On June 1st, Sebastian Botzem will be spaeker in the “Accounting & Finance” seminar series at the Alliance Manchester Business School. During the seminar, he will talk about the introduction of European Public Sector Accounting Standards (EPSAS) and their commonalities with private accouting rules.
Prof. Dr. Sebastian Botzem
“The Privatization of European Accounting Regulation – Comparing the Harmonization of Private and Public Reporting Standards”
June 1st, 2016
Room 5.1 Crawford House
Alliance Manchester Business School
Booth Street West
M15 6PB, UK
The research group is organising a workshop on “Interdisciplinary Perspectives on Global Finance” with kindly support from the Center for Transnational Studies (ZenTra) and the Foundation of the University of Bremen taking place in September 2016 (21/09 – 23/09) in Bremen. The purpose of this workshop is to understand the complexities of global finance and to discuss the merit of interdisciplinary approaches to studying finance. We want to bring together junior scholars, PhD students as well as Post‐docs, and Junior Professors, with an interest in interdisciplinary exchange, that are conducting empirical research on all aspects of global finance. Moreover, we seek to identify common themes (empirical and methodological) as well as promising theoretical approaches across disciplines to come to a more encompassing understanding of global finance as a social and political phenomenon.
The Call for Papers has just been launched, we invite all interested scholars to submit paper proposals by May 20.
In May, the Center for Transantaional Studies (ZenTra) will host a workshop for PhD candidates and Post-Docs on empirical approaches to social science research on transnationalism. The workshop is organized by Sebastian Botzem (head of the research group “Transnational Political Ordering in Global Finance”), Moritz Renner and Céline Teney and will take place on May 26 at the University of Bremen. It aims at discussing methodological approaches to study transnational phenomena in the light of empirical research projects from the fields of sociology, legal studies, political science and economics. In particular, the workshop will address the question of what are appropriate units of analysis in transnational studies. Moreover, implications of different answers to this question for research design, analysis and interpretation will be discussed.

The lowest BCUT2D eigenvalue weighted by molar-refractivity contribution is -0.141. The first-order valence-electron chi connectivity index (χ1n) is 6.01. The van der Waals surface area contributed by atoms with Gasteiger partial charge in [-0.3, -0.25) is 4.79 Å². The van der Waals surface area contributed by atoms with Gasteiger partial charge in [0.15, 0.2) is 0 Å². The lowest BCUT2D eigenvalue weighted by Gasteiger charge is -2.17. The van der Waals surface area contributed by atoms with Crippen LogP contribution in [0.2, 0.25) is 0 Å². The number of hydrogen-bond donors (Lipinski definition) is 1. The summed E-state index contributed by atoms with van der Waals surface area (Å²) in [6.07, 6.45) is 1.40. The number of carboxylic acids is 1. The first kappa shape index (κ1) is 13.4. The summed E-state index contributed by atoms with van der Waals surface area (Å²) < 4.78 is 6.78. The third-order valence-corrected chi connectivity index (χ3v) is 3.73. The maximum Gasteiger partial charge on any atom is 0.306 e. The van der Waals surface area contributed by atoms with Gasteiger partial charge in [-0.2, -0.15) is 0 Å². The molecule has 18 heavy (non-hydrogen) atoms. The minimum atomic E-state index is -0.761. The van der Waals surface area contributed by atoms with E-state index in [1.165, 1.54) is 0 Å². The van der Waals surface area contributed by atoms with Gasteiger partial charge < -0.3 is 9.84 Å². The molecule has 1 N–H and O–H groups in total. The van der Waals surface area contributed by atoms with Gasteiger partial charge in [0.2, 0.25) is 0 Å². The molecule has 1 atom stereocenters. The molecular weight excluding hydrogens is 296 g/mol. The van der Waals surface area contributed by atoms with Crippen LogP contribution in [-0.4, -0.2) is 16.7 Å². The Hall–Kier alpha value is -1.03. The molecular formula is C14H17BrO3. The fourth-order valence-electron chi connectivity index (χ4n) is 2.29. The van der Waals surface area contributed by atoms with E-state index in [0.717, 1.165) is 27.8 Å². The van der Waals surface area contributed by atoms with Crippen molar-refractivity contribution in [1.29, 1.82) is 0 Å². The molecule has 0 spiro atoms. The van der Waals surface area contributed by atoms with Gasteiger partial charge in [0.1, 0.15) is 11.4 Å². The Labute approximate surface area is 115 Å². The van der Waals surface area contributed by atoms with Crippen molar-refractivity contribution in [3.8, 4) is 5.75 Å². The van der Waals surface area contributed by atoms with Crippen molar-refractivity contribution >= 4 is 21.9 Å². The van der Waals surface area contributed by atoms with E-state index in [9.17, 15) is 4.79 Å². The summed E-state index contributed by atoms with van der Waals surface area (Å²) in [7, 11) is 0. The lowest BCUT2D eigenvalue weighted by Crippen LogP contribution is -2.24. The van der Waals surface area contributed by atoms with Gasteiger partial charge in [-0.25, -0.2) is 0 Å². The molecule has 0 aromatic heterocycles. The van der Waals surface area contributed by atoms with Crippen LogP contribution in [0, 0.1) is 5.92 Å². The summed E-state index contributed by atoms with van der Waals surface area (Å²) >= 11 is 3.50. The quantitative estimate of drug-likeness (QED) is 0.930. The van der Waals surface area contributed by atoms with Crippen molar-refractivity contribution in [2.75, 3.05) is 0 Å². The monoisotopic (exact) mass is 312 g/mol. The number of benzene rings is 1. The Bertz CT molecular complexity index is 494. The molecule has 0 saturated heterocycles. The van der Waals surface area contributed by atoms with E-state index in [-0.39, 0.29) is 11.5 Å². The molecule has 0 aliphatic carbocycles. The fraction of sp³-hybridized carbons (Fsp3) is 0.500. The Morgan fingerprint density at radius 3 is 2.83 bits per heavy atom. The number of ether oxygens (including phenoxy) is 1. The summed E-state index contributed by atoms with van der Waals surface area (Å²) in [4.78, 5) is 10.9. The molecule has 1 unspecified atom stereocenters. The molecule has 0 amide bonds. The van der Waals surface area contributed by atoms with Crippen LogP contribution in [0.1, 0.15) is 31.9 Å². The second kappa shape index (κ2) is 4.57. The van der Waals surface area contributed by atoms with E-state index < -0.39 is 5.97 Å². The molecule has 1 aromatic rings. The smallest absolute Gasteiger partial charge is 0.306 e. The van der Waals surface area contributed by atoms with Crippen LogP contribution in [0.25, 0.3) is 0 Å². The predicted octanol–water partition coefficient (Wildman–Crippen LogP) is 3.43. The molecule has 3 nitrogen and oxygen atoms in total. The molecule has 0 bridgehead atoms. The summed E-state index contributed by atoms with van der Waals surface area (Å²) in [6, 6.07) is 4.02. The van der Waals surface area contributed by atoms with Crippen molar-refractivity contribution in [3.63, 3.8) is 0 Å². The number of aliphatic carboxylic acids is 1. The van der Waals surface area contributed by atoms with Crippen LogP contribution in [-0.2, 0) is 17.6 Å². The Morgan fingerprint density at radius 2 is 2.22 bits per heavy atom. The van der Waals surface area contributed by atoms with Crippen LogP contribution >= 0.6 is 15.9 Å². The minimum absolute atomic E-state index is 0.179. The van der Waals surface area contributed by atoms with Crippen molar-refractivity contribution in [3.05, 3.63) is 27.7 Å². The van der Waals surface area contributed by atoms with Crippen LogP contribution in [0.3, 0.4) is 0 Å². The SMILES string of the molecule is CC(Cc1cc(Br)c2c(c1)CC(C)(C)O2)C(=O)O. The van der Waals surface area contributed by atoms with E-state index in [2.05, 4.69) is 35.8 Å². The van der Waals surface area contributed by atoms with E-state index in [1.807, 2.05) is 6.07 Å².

Abstracts can be submitted until March 31. Find out more information here (in German language).
The research group “Transnational Political Ordering in Global Finance” continues its seminar series at InIIS on January 28. We will discuss the topic “Financial Inclusion or the Financialization of the poor?” (see below) with Dr. Phil Mader, research fellow at the Institute of Development Studies (IDS) at the University of Sussex in Brighton (UK). Phil is author of the book “The Political Economy of Microfinance” that will be dicussed at the Historical International Political Sociology (HIPS) Colloquium on Wednesday, 27 January at InIIS (6-8pm room 2020). At both events, students, BIGSSS fellows and other interested academics are highly welcome.
Financial Inclusion or a deeper Financialisation of Poverty?
Critically exploring the contours and assumptions of a growing policy space
The financial inclusion of poor and low-income populations, particularly women, features high on mainstream development agendas, including the Sustainable Development Goals. This paper discusses work in progress to ask: what techniques and technologies are employed in financial inclusion? In what relationship to older practices (e.g. microfinance) does financial inclusion stand? And what effects can we expect? Financial inclusion builds upon novel assumptions about the power of finance, in particular that (1) there is a causal relationship from financial access to development and broader benefits, (2) the extension of finance is directly beneficial to the poor, and (3) there is an untapped business opportunity in providing comprehensive financial services to the poor. Studying power relations, surplus extraction, the enclosure of commons, and the proliferation of crises, as in microfinance, provides some answers. But we also need a deeper understanding of how financial inclusion brings new groups of actors (such as global financial companies) into connection with poor people and directs new technologies (such as financial literacy training) at the poor.
Politics & Finance Seminar (No 3)
“Financial Inclusion or the Financialization of the poor?”
Dr. Phil Mader, Brighton
Thursday, 28 January 2016
10-12, InIIS, room 2020
Mary-Somerville-Straße 7, 28359 Bremen
Please contact email@example.com if you have any questions
or want to attend the event.
At the symposium “End or return of history. Changes in the world society since the end of the Cold War”, held for the 20th anniversary of the Institute of Intercultural and International Studies (InIIS), Sebastian Botzem and Natalia Besodovsky contributed to a panel on the politics of quantification. In his introductory remarks, Klaus Schlichte, professor for International Relations at the InIIS, pointed out that quantification today is a wide-spread phenomenon: The world is increasingly interpreted through numbers and numerical targets (e.g. the Sustainable Development Goals and the famous two-degree-target regarding climate change) shape political discourse. The panel was comprised of scholars from sociology and political science.Herbert Kalthoff, professor for Sociology at the University of Mainz, described the omnipresence of numbers as a dynamic of a “quantifying and calculating society”. Processes of calculation fix and stabilize knowledge. Nevertheless, the meaning of numerical representations is often contested among practitioners and therefore needs to be continuously (re)constructed. The simplicity of numbers, often assumed by social science research and in particular in the natural sciences, thus has to be questioned. Numbers, quantification and calculation therefore, have to be studied in specific empirical contexts.